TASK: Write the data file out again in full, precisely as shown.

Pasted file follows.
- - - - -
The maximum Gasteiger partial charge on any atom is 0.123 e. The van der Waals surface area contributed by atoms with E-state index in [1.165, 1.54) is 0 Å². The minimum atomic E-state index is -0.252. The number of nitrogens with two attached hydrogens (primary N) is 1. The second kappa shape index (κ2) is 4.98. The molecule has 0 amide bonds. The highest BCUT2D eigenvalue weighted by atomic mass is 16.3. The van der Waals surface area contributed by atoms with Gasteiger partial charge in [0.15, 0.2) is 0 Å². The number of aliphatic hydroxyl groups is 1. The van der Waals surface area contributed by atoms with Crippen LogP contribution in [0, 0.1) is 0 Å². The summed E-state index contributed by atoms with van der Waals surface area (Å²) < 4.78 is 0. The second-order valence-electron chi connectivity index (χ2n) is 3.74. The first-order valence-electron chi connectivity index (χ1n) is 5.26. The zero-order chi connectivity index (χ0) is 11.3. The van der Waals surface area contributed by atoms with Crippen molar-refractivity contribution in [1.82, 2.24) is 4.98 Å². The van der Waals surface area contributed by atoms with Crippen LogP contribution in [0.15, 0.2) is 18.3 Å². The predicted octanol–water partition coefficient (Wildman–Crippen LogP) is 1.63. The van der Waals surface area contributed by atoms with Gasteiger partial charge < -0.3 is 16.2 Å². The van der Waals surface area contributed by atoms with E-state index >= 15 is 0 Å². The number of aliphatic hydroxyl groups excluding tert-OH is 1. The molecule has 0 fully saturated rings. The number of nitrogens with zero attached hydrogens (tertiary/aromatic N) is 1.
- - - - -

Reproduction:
The maximum Gasteiger partial charge on any atom is 0.123 e. The van der Waals surface area contributed by atoms with E-state index in [1.165, 1.54) is 0 Å². The minimum atomic E-state index is -0.252. The number of nitrogens with two attached hydrogens (primary N) is 1. The second kappa shape index (κ2) is 4.98. The molecule has 0 amide bonds. The highest BCUT2D eigenvalue weighted by atomic mass is 16.3. The van der Waals surface area contributed by atoms with Gasteiger partial charge in [0.15, 0.2) is 0 Å². The number of aliphatic hydroxyl groups is 1. The van der Waals surface area contributed by atoms with Crippen LogP contribution in [0, 0.1) is 0 Å². The summed E-state index contributed by atoms with van der Waals surface area (Å²) < 4.78 is 0. The second-order valence-electron chi connectivity index (χ2n) is 3.74. The first-order valence-electron chi connectivity index (χ1n) is 5.26. The zero-order chi connectivity index (χ0) is 11.3. The van der Waals surface area contributed by atoms with Crippen molar-refractivity contribution in [1.82, 2.24) is 4.98 Å². The van der Waals surface area contributed by atoms with Crippen LogP contribution in [0.15, 0.2) is 18.3 Å². The predicted octanol–water partition coefficient (Wildman–Crippen LogP) is 1.63. The van der Waals surface area contributed by atoms with Gasteiger partial charge < -0.3 is 16.2 Å². The van der Waals surface area contributed by atoms with E-state index >= 15 is 0 Å². The number of aliphatic hydroxyl groups excluding tert-OH is 1. The molecule has 0 fully saturated rings. The number of nitrogens with zero attached hydrogens (tertiary/aromatic N) is 1.